This not only effects those seeking info for safe recreational boating but more importantly info to issue flood warnings and evacuations and info to monitor climate change. USGS has this information on closings by state interactive maps and listings. Read on:
“The following streamgages have been or will soon be discontinued due to sequestration, or because of other funding reductions. If you have questions about specific streamgages, please contact the individual identified for each State. If you have questions about the US Geological Survey National Streamflow Information Program in general please contact Mike Norris (603-226-7847; firstname.lastname@example.org) or Robert Mason (703-648-5305; email@example.com).
Sequestration of USGS funds in mid-FY13 is requiring the USGS to discontinue a number of streamgages. Streamgages affected by sequestration are shown below as stars.
Several state and local agencies have provided funding to temporarily continue some streamgages (yellow stars) through September 30, 2013. Funding has not been secured for some streamgages (red stars) and we expect to have to discontinue them shortly. The remaining streamgages (black stars) either have been or will soon be discontinued.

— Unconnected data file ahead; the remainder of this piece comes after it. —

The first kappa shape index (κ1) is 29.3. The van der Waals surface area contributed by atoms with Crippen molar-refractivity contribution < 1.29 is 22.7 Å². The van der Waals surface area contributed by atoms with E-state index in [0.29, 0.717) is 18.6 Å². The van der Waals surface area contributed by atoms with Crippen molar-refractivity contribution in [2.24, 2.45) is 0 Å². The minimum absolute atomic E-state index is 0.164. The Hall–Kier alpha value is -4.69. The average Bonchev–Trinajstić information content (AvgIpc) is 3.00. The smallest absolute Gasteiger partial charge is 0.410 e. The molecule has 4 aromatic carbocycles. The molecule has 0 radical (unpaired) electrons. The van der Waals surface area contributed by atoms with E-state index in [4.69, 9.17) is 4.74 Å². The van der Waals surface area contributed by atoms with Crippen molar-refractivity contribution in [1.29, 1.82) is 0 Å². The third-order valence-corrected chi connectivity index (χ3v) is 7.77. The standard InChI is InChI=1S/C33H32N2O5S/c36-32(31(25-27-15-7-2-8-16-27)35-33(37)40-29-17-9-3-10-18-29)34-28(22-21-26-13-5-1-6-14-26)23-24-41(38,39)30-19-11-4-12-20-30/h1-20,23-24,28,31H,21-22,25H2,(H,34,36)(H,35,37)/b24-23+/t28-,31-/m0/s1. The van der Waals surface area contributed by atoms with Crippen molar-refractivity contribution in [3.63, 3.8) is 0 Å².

When sequestration was implemented In March, the number of streamgages to be discontinued was initially calculated at 375 based on across the board cuts, but several factors have reduced this number. USGS has been able to take some of the cuts in other places, such as delaying flood hardening of streamgages, not upgrading equipment as planned, and not installing planned streamgages requested for flood forecasting. Additionally, other Federal, state and local agencies have provided temporary funding to continue some streamgages through the end of FY13 (9/30). These mitigating factors are interim measures.
In selecting streamgages to be discontinued the USGS sought to preserve streamgages that are legally required (those that support administration of interstate compacts, international treaties, and Supreme Court decrees); protect life and property (used in river forecasts and warnings); and provide long-term monitoring for assessing the effects of land use and climate change.”
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